Councils across the country are settling their budgets for next year. Many will have to reduce spending, after the Chancellor's Autumn Statement announced a real terms reduction in grants to local authorities. Some councils have already said that they are considering Council Tax hikes, but more should be done to bring spending down, sell assets or use reserves.
New research from the TaxPayers' Alliance today reveals that Council Tax has been an increasing burden on families for decades. Between 1996-97 and 2010-11, 152 local authorities increased Council Tax every single year.
The key findings of this research are:
- In 1996-7, the average band D Council Tax bill in England was £646. Today the figure is £1,484, a real terms increase of 58 per cent
- In real terms, the average band D Council Tax bill increased by 71.8 per cent between 1996-97 and 2010-11, and has fallen by 8 per cent between 2010-11 and 2015-16, after the grant to freeze or cut Council Tax was introduced
- Residents in Weymouth & Portland Borough Council pay the highest Council Tax in the UK - £1,756.44
- Residents in Westminster City Council pay the lowest Council Tax in the UK - £674.16
- The Royal Borough of Windsor & Maidenhead has cut Council Tax the most since 2010-11 - £88.78
- Nottingham City Council has increased Council Tax the most since 2010-11 - £127.39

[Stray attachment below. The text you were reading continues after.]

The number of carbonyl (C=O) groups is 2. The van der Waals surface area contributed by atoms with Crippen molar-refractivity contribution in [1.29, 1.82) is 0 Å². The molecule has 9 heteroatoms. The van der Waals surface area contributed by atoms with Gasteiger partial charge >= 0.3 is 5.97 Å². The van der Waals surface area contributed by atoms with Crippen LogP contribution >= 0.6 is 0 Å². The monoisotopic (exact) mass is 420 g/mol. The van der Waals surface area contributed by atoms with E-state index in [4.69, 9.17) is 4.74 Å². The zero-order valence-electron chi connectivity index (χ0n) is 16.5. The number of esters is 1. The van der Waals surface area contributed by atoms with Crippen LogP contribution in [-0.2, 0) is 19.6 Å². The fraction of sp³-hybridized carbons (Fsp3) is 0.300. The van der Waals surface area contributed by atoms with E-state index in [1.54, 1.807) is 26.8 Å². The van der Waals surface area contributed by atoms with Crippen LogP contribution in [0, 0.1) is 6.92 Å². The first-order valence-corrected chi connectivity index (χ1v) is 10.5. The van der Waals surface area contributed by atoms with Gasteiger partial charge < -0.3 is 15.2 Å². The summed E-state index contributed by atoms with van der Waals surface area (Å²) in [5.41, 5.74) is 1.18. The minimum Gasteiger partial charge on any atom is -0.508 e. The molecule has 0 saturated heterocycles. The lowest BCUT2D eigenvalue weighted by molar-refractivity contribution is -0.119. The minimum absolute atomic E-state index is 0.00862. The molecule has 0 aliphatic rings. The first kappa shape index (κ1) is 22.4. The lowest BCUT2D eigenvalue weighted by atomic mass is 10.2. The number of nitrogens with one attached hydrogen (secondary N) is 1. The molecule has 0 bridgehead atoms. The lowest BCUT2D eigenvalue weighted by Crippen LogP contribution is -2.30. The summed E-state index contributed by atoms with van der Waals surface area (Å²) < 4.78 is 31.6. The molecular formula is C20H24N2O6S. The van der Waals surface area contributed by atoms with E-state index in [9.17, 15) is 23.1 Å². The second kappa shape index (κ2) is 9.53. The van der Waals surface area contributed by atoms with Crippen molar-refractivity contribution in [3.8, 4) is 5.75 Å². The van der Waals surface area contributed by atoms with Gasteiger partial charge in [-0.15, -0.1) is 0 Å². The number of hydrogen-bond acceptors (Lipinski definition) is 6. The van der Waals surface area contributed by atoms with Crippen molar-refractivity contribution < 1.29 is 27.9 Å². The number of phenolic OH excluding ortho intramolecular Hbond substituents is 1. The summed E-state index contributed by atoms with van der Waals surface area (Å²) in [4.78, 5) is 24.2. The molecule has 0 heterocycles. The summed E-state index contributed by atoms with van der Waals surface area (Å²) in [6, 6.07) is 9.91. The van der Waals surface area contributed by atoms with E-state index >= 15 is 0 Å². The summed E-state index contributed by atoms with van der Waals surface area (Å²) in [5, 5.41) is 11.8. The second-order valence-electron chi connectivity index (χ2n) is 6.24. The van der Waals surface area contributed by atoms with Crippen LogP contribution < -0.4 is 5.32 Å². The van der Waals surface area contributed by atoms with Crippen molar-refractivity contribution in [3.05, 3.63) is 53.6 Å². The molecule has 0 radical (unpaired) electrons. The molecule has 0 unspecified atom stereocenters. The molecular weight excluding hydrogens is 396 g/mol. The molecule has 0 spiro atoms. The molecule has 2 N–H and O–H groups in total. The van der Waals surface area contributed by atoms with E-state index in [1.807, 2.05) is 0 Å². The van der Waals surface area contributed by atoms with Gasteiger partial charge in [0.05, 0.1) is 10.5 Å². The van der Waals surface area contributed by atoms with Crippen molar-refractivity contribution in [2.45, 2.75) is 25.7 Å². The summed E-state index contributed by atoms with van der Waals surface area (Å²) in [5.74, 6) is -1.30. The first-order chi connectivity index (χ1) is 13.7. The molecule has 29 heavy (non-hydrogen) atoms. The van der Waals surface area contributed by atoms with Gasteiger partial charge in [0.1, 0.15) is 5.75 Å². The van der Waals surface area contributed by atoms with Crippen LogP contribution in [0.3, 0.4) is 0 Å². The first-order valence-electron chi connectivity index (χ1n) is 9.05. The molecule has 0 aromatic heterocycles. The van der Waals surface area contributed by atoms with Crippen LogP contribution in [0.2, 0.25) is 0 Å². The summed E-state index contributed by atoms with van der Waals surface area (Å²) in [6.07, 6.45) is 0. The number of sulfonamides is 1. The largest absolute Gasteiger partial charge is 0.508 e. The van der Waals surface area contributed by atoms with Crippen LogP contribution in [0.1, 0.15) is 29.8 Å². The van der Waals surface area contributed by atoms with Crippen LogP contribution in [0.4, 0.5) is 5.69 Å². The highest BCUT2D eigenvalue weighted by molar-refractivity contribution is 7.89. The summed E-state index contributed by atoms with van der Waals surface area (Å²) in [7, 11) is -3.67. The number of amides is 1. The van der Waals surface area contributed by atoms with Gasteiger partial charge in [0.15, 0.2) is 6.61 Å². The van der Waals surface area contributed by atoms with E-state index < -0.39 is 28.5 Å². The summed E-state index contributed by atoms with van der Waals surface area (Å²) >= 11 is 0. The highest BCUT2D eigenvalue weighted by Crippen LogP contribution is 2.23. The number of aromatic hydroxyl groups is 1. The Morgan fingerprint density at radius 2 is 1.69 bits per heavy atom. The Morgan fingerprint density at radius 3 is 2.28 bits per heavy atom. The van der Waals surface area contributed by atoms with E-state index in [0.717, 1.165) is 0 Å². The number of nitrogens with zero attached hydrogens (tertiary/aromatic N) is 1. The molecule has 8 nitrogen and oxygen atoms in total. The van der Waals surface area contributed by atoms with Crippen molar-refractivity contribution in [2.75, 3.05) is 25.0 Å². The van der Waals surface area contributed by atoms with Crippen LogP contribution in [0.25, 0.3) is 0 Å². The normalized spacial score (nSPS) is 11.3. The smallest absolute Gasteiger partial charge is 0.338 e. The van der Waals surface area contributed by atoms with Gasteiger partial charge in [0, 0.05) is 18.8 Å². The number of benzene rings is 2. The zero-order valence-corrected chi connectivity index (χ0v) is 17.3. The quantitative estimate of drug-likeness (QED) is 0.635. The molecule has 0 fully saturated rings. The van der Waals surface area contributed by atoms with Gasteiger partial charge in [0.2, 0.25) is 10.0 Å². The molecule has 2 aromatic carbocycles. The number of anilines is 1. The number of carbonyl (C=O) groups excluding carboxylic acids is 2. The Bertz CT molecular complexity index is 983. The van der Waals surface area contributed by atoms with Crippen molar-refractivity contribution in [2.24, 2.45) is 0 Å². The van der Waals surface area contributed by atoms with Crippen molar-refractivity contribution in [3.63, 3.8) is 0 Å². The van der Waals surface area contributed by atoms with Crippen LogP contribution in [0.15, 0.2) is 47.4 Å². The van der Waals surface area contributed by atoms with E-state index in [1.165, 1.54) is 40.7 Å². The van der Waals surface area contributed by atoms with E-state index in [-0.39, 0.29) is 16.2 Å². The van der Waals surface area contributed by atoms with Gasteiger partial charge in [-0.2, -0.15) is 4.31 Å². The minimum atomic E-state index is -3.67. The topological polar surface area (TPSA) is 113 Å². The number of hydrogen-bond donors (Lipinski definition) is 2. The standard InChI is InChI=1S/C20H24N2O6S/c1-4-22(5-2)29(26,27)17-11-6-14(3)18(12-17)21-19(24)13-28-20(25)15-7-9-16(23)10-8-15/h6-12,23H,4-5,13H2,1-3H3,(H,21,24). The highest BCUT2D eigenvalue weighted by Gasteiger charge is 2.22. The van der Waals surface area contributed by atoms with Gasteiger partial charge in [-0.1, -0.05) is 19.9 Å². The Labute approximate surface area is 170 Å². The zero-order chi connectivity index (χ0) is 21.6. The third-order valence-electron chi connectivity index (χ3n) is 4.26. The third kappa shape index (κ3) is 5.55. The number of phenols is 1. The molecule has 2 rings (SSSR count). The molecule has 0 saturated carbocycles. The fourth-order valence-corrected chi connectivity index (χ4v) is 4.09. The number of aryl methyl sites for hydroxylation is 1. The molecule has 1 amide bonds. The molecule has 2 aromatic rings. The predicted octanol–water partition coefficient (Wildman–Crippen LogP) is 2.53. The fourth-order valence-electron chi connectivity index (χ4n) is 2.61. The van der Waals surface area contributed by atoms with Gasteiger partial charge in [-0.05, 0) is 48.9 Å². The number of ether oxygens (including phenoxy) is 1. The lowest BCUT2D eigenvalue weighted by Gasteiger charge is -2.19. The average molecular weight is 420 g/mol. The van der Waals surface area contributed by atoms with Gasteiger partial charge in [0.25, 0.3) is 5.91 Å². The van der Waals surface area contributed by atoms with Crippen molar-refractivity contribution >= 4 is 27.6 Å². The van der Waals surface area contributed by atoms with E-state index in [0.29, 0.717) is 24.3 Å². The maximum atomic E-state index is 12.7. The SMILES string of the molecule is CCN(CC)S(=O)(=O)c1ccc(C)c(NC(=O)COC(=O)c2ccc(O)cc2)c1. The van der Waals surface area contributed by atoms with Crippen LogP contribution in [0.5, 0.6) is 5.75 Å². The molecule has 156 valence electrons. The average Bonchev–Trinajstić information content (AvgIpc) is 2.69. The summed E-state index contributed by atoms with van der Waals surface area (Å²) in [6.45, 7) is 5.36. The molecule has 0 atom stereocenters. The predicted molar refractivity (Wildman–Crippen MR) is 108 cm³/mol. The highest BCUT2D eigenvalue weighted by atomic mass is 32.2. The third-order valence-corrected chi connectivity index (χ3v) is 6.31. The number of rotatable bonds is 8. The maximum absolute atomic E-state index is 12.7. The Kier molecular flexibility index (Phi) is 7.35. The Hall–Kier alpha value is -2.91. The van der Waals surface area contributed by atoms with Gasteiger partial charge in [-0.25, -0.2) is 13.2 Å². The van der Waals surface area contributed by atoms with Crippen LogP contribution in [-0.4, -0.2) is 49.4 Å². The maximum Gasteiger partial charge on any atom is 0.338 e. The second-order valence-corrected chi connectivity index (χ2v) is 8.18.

- Between 1997-98 and 2010-11, there were a total of 4,471 individual Council Tax increases, but only 149 cuts and 161 freezes
- Since 2010-11, there have been a total of 406 individual Council Tax increases, 203 cuts and 1,161 freezes
- In real terms, residents of six councils have lower Council Tax bills today than they did in 1996-97 (excluding precepts):
- London Borough of Southwark (2.2 per cent lower)
- Harlow District Council (8 per cent lower)
- London Borough of Hackney (10.3 per cent lower)
- London Borough of Islington (11.7 per cent lower)
- London Borough of Hammersmith & Fulham (21.3 per cent lower)
- London Borough of Wandsworth (22.6 per cent lower)
- Since 2010-11, 45 councils have not increased Council Tax with 17 of them cutting Council Tax at least once
- When all precepts are included, in real terms, only residents of Hammersmith & Fulham pay less Council Tax today than they did in 1996-97 – 2.9 per cent less
Jonathan Isaby, Chief Executive of the TaxPayers' Alliance, said:
"Council Tax is a huge burden on hard-pressed families and rates have continued to climb for decades as local authorities massively overspent. The coalition government introduced grants to freeze Council Tax which helped to ease the pressure on taxpayers, but bills at many local authorities remain eye-wateringly high. Now we are facing tougher times so local authorities must live within taxpayers' means by bringing down spending, selling assets or using reserves, not by hiking Council Tax."
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